Temporal and geographic patterns of hypoglycemia among hospitalized patients with diabetes mellitus

Rachel M. Bailon, Curtiss B. Cook, Michael J. Hovan, Bryan P. Hull, Karen M. Seifert, Victoria Miller-Cage, Karen A. Beer, Mary E. Boyle, Stephanie D. Littman, Janice M. Magallanez, Joanne M. Fischenich, Jana K. Harris, Susie S. Scoggins, Josephine Uy

Research output: Contribution to journalArticlepeer-review

11 Scopus citations


Background: Hypoglycemia is often cited as a barrier to achieving inpatient glycemic targets. We sought to characterize hypoglycemic events in our institution by work-shift cycle and by specific treatment area. Methods: Capillary (bedside) and blood (laboratory) glucose values of <70 mg/dl for patients with either a known diagnosis of diabetes or with evidence of hyperglycemia were abstracted from our laboratory database for hospitalizations between October 1, 2007, and February 3, 2008. Hypoglycemic events were analyzed by 12 h nursing work-shift cycles (day shift, 07:00 to 18:59; night shift, 19:00 to 06:59) and by the six medical, surgical, and intensive care areas in the hospital (designated areas 1 to 6). Results: We identified 206 individual patients with either diabetes or hyperglycemia (mean age, 67 years; 56% men; 83% white) who had 423 hypoglycemic events. There were 78% more hypoglycemic events during the night shift (n = 271 events in 128 individual patients) than during the day shift (n = 152 events in 96 individual patients). Most of the night-shift hypoglycemic measurements were detected between 04:00 and 04:59 or 06:00 and 06:59. The mean hypoglycemic level was comparable between shifts (p = .79) and across the six inpatient areas. The number of hypoglycemic events per person increased with lengths of hospital stay >5 days. The prevalence of hypoglycemia varied across patient care areas within the hospital, with most (28%) detected in one area of the hospital. Conclusion: There are temporal and geographic patterns in the occurrence of hypoglycemia among patients with diabetes or hyperglycemia in our hospital. Further study should focus on the reasons underlying these variations so that specific interventions can address the risk of hypoglycemia during peak times and places.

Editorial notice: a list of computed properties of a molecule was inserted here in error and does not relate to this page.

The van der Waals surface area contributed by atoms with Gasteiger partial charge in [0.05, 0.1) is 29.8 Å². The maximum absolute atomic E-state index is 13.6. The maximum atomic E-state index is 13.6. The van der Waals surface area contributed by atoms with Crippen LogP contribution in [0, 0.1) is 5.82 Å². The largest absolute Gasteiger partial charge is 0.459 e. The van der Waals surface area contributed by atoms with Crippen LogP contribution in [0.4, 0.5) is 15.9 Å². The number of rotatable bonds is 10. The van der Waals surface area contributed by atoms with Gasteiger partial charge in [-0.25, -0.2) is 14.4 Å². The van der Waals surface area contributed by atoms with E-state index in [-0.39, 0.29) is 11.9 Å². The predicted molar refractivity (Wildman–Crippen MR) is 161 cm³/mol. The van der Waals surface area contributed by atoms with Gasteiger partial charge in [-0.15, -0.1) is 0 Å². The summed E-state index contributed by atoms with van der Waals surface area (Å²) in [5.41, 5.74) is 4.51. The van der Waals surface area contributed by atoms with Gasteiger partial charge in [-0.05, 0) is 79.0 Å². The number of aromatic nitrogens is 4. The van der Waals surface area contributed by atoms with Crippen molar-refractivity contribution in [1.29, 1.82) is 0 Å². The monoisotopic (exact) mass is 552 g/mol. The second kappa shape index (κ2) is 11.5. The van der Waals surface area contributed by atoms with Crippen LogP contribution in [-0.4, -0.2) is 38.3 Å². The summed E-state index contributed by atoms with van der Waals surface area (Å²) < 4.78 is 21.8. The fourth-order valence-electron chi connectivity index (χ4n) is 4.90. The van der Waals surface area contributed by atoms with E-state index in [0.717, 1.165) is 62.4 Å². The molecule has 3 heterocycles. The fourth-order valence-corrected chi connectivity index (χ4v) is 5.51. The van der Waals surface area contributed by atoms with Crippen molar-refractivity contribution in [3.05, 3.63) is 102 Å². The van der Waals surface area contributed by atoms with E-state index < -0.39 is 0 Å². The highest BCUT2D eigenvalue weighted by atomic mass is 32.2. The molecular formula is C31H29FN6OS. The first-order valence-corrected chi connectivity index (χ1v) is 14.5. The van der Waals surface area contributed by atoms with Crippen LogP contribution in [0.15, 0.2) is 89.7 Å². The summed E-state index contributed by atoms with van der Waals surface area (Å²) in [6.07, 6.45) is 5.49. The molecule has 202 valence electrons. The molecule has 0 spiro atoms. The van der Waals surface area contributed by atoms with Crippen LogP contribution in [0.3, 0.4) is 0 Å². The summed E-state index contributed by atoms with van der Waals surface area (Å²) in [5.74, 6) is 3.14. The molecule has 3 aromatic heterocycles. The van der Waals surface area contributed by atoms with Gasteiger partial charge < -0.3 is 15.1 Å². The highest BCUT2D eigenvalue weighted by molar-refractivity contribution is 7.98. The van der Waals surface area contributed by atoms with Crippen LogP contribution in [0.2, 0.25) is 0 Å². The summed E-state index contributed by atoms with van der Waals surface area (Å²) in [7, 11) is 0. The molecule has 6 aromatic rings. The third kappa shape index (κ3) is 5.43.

Original languageEnglish (US)
Pages (from-to)261-268
Number of pages8
JournalJournal of Diabetes Science and Technology
Issue number2
StatePublished - Mar 2009


  • Diabetes mellitus
  • Glucose
  • Hospitalizations
  • Hypoglycemia

ASJC Scopus subject areas

  • Internal Medicine
  • Endocrinology, Diabetes and Metabolism
  • Bioengineering
  • Biomedical Engineering


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